Critics counter that any legalisation of the trade in rhino horns is unenforceable. They also argue that lax or ineffective legal controls in Vietnam – where trading in rhino horn is already illegal – and elsewhere ensure that it will be impossible to separate legally obtained rhino horns from those supplied by poachers.

”We don’t think it would stop the poaching crisis,” says Dr Colman O’Criodain, of the World Wildlife Fund. ”We think the legal trade could make it worse.’

The debate about saving rhinos is riddled with apparent contradictions: that we must consider disfiguring rhinos if we are to save them; that rhino numbers have not been this high in half a century but the risk of their extinction has never been greater.

And so it is that the story of the rhinoceros has reached a crossroads. It is a story that pits, on one side, a creature that has adapted to everything millions of years of evolution have thrown at it, against, on the other, the humans that will either drive the species to extinction or take the difficult decisions necessary to save it.

News Link-http://www.theage.com.au/world/no-horn-of-plenty-20130514-2jknt.html#ixzz2TKNlQary

Graphic Image: Bali-Indonesia Sea Turtles Skinned Alive In The Name Of Relgion

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“Please note, none of the following is my work. All the information below  is posted “as is”  & on behalf of Tony Zadel: Facebook:

https://www.facebook.com/tony.zadel

BALI-INDONESIA SEA TURTLES ARE SKINNED ALIVE IN THE NAME OF RELIGION !

PLEASE SIGN & SHARE WIDELY THE  PETITIONS AND SEND THE EMAILS

! (Seebelow inside this link !)
►PET.1 http://www.petitiononline.com/seasub/petition.html
►PET.2 https://www.change.org/petitions/office-of-the-indonesian-government-in-bali-honor-your-laws-and-protect-green-turtles-from-illegal-slaughter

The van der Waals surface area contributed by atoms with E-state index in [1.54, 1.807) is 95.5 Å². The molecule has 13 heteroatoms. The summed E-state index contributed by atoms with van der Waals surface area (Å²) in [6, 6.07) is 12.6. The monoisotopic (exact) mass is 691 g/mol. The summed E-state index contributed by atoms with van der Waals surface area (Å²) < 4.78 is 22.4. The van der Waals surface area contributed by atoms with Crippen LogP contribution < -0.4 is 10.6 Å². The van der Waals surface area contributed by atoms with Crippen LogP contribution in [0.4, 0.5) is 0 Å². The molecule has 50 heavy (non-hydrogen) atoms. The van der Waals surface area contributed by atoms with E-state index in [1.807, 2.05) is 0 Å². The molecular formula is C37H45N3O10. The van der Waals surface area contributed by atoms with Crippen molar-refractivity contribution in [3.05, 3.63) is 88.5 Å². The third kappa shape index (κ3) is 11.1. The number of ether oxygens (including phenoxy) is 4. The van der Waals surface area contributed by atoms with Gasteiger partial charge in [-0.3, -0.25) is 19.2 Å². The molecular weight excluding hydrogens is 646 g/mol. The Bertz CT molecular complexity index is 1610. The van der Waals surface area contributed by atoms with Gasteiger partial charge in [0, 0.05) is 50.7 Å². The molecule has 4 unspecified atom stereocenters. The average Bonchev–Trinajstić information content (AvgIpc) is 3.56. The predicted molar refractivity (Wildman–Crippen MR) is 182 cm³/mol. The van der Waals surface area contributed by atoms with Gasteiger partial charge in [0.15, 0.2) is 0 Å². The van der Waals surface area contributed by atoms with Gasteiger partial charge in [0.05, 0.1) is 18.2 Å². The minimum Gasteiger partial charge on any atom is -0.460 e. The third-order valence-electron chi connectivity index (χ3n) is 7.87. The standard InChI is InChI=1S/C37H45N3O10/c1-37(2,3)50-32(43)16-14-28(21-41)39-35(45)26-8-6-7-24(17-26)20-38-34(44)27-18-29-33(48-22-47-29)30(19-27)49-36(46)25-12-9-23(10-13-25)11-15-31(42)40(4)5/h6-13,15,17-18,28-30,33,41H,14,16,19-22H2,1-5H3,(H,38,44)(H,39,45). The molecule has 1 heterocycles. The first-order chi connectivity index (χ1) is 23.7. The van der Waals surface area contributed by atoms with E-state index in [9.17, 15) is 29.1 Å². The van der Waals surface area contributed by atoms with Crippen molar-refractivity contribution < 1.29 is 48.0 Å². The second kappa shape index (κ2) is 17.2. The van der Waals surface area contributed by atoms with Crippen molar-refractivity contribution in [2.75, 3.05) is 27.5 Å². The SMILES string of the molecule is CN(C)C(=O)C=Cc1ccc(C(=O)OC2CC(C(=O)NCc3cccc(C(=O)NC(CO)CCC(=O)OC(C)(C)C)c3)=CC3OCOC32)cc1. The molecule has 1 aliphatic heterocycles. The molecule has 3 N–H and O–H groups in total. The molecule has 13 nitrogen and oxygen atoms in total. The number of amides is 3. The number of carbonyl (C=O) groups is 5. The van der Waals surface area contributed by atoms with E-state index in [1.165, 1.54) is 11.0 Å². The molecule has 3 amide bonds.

PLEASE SEND THIS  “Letter of Protest to the Governor” MASSIVELY !
GOVERNMENT BALI office >>Jl. Basuki Rachmat Renon, Denpasar, Bali, Indonesia. No Telepon, 0361 – 2246 71
——————————-
+62811 3881 875 (SMS)
+62361703334 (Hotline)
info@baliprov.go.id
——————————
EMAILS: info@baliprov.go.id , bali@profauna.net , info@sos-seaturtles.ch

Your Honour,

I’m very much concerned about how endangered sea turtles are being treated in your country. Until 10 years ago on Bali alone, an average of twenty thousand sea turtles per year were brutally cut out of their tortoiseshell alive! As a result of wise decisions by the Government, several actions by the Bali Police and campaigns by Indonesian and international animal welfare organizations, this number has fortunately dropped to 90 percent and according to latest investigations, even less nowadays. However, in view of the sea turtles being threatened with extinction, every animal counts.

Next to the damage on the environment, the killing of sea turtles is illegal according to the Indonesian Government decree No 7 /1999, and the trade of turtle products by CITES regulations.

Regarding to latest publications in international medias, I learnt that the Bali Government plans to give permission to the killing and trading of 1000 Turtles per year for Balinese rituals. It is obvious and a matter of fact, that such a decision will open the floodgates to uncontrolled killing again, because it will be impossible to control the number of animals slaughtered !

If this quota becomes reality, it would definitely damage the image of Bali and will have an impact on the number of visitors. Hundreds of thousands of people are very much concerned about Bali’s sea turtles and don’t consider such a decision as a national issue.

I very much hope that the killing of one thousand of sea turtles annually will never become reality !

Sincerely yours,….(Your name)
————————————–
God has given a long life to those majestic creatures more than any other animal on earth ! not for be slaughtered by these primitive barbarians! are you agree with me ?
Sea turtles on Bali are once more in danger of being butchered. You can help prevent it. Once again we ask for your support. We have managed to put a stop to this slaughter before. But now the ‘turtle mafia’ on Bali is at it again. The governor of Bali is being pressured to permit slaughtering thousands of sea turtles for ‘religious purposes’.